Your body, ‘perfect charger’ for smartphones, says father of cellphone

On April 3, 1973, Marty Cooper made the world's first call from a handheld portable brick phone —weighing 2.5 pounds and 11 inches long.
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Dr. Martin Cooper with the first portable handset
Dr. Martin Cooper with the first portable handset

Ted Soqui/Getty 

The first cellphone inventor aka the father of cellphones, Marty Cooper, has projected that phones would be implanted under the skin of consumers' ears.

The body is the ideal charger for such devices because they won't require conventional charging, Cooper told CNBC at the Mobile World Congress in Barcelona on Wednesday. 

"The next generation will have the phone embedded under the skin of their ears," said cooper. 

"Your body is the perfect charger," Cooper added. "When you eat food, your body creates energy, right?"

He, however, argued that the widespread use of smartphones has led to social media addiction and privacy concerns.

Cooper is nevertheless upbeat about the direction technology will take despite these problems. 

He stated his belief in the capacity of humanity to improve and suggested that technological advancements may significantly impact healthcare and education.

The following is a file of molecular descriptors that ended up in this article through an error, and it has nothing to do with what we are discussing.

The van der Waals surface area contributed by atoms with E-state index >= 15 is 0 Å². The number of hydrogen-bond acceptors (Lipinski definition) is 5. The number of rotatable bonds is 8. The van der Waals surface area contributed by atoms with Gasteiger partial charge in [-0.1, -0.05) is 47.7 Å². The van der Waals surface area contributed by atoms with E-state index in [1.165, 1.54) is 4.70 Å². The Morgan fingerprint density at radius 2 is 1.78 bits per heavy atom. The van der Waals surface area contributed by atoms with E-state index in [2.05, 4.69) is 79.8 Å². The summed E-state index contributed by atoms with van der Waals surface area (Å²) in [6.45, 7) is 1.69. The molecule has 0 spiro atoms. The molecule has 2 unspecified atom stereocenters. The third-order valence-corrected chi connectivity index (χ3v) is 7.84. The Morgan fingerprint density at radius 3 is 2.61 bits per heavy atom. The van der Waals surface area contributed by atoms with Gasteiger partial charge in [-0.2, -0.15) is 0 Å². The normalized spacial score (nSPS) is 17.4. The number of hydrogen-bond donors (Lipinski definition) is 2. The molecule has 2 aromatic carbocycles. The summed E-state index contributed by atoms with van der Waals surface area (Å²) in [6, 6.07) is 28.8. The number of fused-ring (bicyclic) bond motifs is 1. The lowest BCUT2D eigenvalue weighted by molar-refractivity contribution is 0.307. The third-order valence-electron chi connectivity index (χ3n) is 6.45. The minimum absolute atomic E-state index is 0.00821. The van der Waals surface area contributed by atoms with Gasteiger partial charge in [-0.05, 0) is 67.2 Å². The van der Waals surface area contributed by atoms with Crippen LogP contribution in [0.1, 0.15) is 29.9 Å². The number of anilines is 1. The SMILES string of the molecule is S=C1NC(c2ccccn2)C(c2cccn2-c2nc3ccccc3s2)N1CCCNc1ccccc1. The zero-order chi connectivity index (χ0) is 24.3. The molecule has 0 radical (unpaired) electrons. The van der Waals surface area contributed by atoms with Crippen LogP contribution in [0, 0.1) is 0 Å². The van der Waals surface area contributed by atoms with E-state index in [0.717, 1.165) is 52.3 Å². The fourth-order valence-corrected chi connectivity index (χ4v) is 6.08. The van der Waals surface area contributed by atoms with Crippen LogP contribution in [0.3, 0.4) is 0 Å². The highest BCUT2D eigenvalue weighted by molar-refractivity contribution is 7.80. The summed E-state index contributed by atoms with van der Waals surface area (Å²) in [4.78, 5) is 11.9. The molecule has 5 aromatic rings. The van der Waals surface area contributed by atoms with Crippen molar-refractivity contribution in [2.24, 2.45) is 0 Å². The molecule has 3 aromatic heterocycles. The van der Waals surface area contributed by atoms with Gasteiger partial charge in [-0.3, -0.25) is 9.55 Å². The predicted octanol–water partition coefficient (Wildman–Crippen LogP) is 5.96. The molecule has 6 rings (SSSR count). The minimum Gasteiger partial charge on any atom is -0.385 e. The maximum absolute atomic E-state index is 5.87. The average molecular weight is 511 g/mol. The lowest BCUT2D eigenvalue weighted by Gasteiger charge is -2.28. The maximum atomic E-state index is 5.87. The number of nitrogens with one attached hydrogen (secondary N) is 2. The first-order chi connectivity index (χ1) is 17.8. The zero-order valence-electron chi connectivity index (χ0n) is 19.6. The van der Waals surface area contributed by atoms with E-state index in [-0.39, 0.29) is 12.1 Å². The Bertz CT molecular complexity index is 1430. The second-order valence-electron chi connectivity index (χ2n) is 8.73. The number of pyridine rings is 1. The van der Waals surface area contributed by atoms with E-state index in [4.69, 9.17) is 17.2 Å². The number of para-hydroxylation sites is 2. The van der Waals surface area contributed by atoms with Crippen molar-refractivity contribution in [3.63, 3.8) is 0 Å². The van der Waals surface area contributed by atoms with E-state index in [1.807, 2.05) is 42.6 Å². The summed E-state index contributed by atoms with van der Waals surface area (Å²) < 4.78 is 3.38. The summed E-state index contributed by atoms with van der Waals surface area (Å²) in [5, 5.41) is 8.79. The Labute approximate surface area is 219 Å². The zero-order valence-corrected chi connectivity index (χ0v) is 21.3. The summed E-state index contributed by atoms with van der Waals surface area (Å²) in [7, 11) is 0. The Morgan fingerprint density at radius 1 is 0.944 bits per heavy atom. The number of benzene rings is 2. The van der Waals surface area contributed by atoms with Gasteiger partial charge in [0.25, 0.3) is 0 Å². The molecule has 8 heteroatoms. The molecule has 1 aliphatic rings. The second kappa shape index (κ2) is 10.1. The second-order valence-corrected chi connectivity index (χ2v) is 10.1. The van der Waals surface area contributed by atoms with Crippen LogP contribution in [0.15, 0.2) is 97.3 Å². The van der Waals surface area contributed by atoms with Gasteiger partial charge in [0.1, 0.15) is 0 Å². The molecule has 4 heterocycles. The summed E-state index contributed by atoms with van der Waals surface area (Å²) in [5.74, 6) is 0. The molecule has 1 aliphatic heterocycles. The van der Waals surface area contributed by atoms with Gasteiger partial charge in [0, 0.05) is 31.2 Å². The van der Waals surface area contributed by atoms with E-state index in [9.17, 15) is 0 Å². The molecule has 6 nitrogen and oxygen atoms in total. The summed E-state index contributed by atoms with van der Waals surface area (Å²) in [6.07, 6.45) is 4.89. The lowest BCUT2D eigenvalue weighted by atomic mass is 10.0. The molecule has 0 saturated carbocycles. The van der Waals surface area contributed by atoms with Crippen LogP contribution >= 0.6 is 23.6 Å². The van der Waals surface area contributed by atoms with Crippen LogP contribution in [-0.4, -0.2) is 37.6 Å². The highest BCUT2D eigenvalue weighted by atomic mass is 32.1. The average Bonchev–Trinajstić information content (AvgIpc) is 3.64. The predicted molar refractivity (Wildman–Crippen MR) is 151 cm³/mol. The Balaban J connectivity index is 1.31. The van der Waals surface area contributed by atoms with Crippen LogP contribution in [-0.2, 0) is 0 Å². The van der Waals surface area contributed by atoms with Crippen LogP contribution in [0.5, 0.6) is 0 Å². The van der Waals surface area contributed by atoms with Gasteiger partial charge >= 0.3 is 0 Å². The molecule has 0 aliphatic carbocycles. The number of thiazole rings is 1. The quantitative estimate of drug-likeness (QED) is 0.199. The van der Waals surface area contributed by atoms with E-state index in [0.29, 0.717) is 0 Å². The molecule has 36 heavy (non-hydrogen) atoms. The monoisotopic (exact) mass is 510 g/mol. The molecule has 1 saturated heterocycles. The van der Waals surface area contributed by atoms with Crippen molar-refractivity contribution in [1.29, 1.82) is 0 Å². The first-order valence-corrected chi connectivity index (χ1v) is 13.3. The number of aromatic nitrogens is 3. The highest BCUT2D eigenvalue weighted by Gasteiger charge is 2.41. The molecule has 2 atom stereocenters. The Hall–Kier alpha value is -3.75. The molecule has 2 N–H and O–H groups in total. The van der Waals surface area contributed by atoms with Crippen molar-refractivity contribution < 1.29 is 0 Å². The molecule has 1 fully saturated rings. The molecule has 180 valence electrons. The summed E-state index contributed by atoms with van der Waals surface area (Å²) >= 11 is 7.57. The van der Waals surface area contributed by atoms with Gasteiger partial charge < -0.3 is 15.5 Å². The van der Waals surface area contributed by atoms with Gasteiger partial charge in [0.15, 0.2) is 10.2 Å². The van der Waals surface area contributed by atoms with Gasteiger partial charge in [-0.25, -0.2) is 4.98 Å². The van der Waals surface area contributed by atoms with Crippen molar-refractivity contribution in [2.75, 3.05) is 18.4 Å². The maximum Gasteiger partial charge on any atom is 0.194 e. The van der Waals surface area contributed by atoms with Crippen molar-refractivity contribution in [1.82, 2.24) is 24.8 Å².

Cooper believes that the modern smartphone has become overly complex, with a plethora of applications and a screen that does not conform to the curvature of the human face.

First cellphone call in the world

On April 3, 1973, Cooper made the first public call from a handheld portable telephone while utilizing a prototype that his Motorola team had only begun designing five months previously.

Cooper famously called his opponent at Bell Laboratories, owned by AT&T, using a Dyna-TAC phone. It was the first brick phone ever, weighing 2.5 pounds and 11 inches in length. 

Cooper worked on developing a commercial version of the gadget for the majority of the following ten years.

Although the call served as the catalyst for the mobile revolution, Cooper noted that at the time, "we had no way of knowing this was the historic moment."

"The only thing that I was worried about: 'Is this thing going to work?' And it did," he said Monday during the event. 

Technologies best days are ahead of us 

Cooper was given a lifetime achievement award for the 50 years since he placed the first cellphone call.

"We did know that connecting was important. And we did tell a joke that someday when you were born, you would be assigned a phone number," he said.

"And if you didn't answer the phone, you were dead."

Companies are already developing technology that links computers to the brain; Elon Musk's Neuralink is a famous example.

Meanwhile, Cooper's wealth of industry knowledge supports his upbeat view on the direction of technology. 

He argued that as long as we progress in industries like education and healthcare, technology's best days are still ahead of us, noted the CNBC report.

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